The Band

Tim Firth and the music of Take That
Ambassadors Theatre Group
The New Victoria Theatre, Woking

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A J Bentley, Curtis T Johns, Sario Solomon, Nick Carsberg and Yazdan Qafouri Credit: Matt Crockett
The Full Cast of The Band Credit: Matt Crockett
Rachelle Diedericks, Sarah Kate Howarth, Faye Christall, Lauren Jacobs & Katy Clayton Credit: Matt Crockett

If you’re aged between 30-50 and live in the Woking area, then you won’t need to read this review as you were probably at the performance of The Band last night.

The New Victoria Theatre was packed to bursting with a very specific demographic. No seat was spare and a decidedly happy mob sang along, clearly able to relate to the fandom depicted onstage. With the backing of Gary Barlow and the rest of the band, it turns out that The Band is the fastest-selling theatre tour of all time.

Unlike many jukebox musicals, this isn’t a story of Take That’s history but instead how ‘the boys’ brought a group of teenage girls together and reunited them 25 years later.

The telling is warmhearted and loveable. Five spunky northern teenagers obsess over the boys, planning their future weddings and plastering posters inside lockers. And, of course, never missing a Thursday night Top of the Pops.

The Ceefax screen which opens the show effectively places us back in the '90s and there are a fair few references to Smash Hits and Top of the Pops, along with some excellent styling reminding us why so many of those fashion trends are best left in the past… Throughout the show, there are cleverly used video projections (Luke Halls) to flesh out scenes.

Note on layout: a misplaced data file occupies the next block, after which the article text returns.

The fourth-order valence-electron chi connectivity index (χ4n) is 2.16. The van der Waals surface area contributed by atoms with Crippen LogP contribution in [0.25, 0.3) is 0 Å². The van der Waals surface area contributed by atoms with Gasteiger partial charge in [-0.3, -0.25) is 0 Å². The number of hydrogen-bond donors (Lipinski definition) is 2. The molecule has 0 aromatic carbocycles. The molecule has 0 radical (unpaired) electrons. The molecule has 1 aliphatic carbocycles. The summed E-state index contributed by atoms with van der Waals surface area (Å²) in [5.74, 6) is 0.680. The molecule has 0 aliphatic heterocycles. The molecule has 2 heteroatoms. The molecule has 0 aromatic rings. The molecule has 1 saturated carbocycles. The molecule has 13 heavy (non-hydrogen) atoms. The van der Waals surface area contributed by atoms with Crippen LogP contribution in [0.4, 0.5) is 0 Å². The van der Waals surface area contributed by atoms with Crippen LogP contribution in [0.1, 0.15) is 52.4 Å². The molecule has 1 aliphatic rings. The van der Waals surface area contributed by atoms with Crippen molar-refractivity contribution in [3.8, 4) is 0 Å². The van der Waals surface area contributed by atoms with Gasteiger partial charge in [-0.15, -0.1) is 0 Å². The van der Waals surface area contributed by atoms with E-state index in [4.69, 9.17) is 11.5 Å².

The boys surround young Rachel (Faye Christall), accompanying her every waking hour as she prepares for school and attempts to block out the sounds of her parents' divorce.

Using the band as a backing track to the girls' lives avoids the inevitable crowbar of themes that is often found in the typical jukebox script. Instead, this story about friendship and loyalty is enabled by the boys—they appear in countless costume changes to pop out of school lockers, act as singing air traffic control and even become naked fountain statues.

It’s not all sweetness and light; tragedy strikes after the girls attend their first ever gig and dancing Debbie (Rachel Diedericks) is killed on the way home. The friendship group drifts apart and it isn’t until 40-something when Rachel wins four tickets to a reunion band concert in Prague that they see each other again.

The band in this performance was selected in reality TV show Let it Shine in 2017. According to all the literature, the five lads have become a close-nit team—but, although their street dance is tightly in sync, the vocals aren’t so consistent. There’s the odd missed note and missed timing, making it hard not to compare these young men to the original Take That team.

Sadly, there are no sensational vocal performances from anyone in the show, probably not helped by the musical material they’re working with. The range of teenage boy band pop never sounds as good when sang by women, but even when the boys are singing, the performance lacks vocal power.

The story concept is good, but the script feels a little try-hard and some of the jokes feel contrived. Instead, this story of intergenerational pop fandom relies on the excellent acting from all of the ladies in the cast; whether the teenage versions or the friends 25 years on, the females in this musical have been well cast.

This is not a groundbreaking new musical and the performance, though energetic, never quite reaches electrifying. Despite this, it is a fun night out. For the hundreds of cheering Take That fans packed int the auditorium in Woking, clearly that was more than enough.

Reviewer: Louise Lewis

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